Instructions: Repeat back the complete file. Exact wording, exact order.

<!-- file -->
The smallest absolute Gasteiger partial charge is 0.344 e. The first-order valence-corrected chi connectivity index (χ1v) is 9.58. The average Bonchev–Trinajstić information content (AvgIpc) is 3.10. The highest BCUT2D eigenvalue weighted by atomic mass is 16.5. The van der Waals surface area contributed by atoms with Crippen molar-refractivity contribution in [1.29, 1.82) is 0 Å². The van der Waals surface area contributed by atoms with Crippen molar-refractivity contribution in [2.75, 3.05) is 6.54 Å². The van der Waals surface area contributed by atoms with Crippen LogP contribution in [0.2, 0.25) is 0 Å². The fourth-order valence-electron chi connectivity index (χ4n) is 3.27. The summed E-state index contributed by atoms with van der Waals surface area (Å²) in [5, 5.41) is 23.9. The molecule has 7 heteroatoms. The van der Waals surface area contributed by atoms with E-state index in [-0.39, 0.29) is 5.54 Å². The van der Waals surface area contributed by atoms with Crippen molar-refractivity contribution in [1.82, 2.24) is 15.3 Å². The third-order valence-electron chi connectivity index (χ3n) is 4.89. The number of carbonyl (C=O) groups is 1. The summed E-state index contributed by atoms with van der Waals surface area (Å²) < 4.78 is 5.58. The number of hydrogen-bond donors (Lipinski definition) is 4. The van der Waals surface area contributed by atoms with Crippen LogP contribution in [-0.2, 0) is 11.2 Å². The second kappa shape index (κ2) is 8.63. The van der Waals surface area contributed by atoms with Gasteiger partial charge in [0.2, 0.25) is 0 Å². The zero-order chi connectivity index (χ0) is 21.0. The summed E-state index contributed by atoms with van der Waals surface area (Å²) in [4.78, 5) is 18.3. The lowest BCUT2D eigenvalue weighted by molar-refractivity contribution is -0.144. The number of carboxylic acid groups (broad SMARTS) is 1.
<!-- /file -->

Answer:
The smallest absolute Gasteiger partial charge is 0.344 e. The first-order valence-corrected chi connectivity index (χ1v) is 9.58. The average Bonchev–Trinajstić information content (AvgIpc) is 3.10. The highest BCUT2D eigenvalue weighted by atomic mass is 16.5. The van der Waals surface area contributed by atoms with Crippen molar-refractivity contribution in [1.29, 1.82) is 0 Å². The van der Waals surface area contributed by atoms with Crippen molar-refractivity contribution in [2.75, 3.05) is 6.54 Å². The van der Waals surface area contributed by atoms with Crippen LogP contribution in [0.2, 0.25) is 0 Å². The fourth-order valence-electron chi connectivity index (χ4n) is 3.27. The summed E-state index contributed by atoms with van der Waals surface area (Å²) in [5, 5.41) is 23.9. The molecule has 7 heteroatoms. The van der Waals surface area contributed by atoms with E-state index in [-0.39, 0.29) is 5.54 Å². The van der Waals surface area contributed by atoms with Crippen molar-refractivity contribution in [1.82, 2.24) is 15.3 Å². The third-order valence-electron chi connectivity index (χ3n) is 4.89. The number of carbonyl (C=O) groups is 1. The summed E-state index contributed by atoms with van der Waals surface area (Å²) < 4.78 is 5.58. The number of hydrogen-bond donors (Lipinski definition) is 4. The van der Waals surface area contributed by atoms with Crippen LogP contribution in [-0.2, 0) is 11.2 Å². The second kappa shape index (κ2) is 8.63. The van der Waals surface area contributed by atoms with Gasteiger partial charge in [0.2, 0.25) is 0 Å². The zero-order chi connectivity index (χ0) is 21.0. The summed E-state index contributed by atoms with van der Waals surface area (Å²) in [4.78, 5) is 18.3. The lowest BCUT2D eigenvalue weighted by molar-refractivity contribution is -0.144. The number of carboxylic acid groups (broad SMARTS) is 1.